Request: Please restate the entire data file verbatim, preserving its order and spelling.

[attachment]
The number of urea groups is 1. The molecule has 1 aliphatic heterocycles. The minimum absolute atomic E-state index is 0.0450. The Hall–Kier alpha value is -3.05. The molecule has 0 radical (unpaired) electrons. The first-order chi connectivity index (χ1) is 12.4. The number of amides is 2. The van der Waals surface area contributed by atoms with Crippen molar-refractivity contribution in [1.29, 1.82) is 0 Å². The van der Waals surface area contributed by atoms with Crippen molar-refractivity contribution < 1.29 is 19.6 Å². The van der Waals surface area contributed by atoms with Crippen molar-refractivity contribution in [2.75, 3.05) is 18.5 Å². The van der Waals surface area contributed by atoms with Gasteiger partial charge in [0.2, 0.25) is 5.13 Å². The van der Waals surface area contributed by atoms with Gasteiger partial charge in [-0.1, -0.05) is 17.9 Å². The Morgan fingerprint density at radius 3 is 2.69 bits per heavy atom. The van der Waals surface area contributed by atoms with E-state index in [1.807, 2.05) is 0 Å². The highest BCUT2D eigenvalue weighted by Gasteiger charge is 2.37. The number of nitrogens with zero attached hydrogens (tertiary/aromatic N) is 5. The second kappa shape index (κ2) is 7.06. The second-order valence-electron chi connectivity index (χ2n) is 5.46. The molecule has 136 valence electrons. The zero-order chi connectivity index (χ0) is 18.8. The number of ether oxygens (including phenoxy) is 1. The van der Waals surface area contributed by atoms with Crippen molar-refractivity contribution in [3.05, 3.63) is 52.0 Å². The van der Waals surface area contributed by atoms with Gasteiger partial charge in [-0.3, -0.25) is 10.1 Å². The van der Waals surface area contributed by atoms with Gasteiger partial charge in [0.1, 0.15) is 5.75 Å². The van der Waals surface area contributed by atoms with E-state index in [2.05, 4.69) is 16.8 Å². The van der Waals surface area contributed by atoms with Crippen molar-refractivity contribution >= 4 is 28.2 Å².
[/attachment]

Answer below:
The number of urea groups is 1. The molecule has 1 aliphatic heterocycles. The minimum absolute atomic E-state index is 0.0450. The Hall–Kier alpha value is -3.05. The molecule has 0 radical (unpaired) electrons. The first-order chi connectivity index (χ1) is 12.4. The number of amides is 2. The van der Waals surface area contributed by atoms with Crippen molar-refractivity contribution in [1.29, 1.82) is 0 Å². The van der Waals surface area contributed by atoms with Crippen molar-refractivity contribution < 1.29 is 19.6 Å². The van der Waals surface area contributed by atoms with Crippen molar-refractivity contribution in [2.75, 3.05) is 18.5 Å². The van der Waals surface area contributed by atoms with Gasteiger partial charge in [0.2, 0.25) is 5.13 Å². The van der Waals surface area contributed by atoms with Gasteiger partial charge in [-0.1, -0.05) is 17.9 Å². The Morgan fingerprint density at radius 3 is 2.69 bits per heavy atom. The van der Waals surface area contributed by atoms with E-state index in [1.807, 2.05) is 0 Å². The highest BCUT2D eigenvalue weighted by Gasteiger charge is 2.37. The number of nitrogens with zero attached hydrogens (tertiary/aromatic N) is 5. The second kappa shape index (κ2) is 7.06. The second-order valence-electron chi connectivity index (χ2n) is 5.46. The molecule has 136 valence electrons. The zero-order chi connectivity index (χ0) is 18.8. The number of ether oxygens (including phenoxy) is 1. The van der Waals surface area contributed by atoms with Crippen molar-refractivity contribution in [3.05, 3.63) is 52.0 Å². The van der Waals surface area contributed by atoms with Gasteiger partial charge in [-0.3, -0.25) is 10.1 Å². The van der Waals surface area contributed by atoms with Gasteiger partial charge in [0.1, 0.15) is 5.75 Å². The van der Waals surface area contributed by atoms with E-state index in [2.05, 4.69) is 16.8 Å². The van der Waals surface area contributed by atoms with Crippen molar-refractivity contribution >= 4 is 28.2 Å².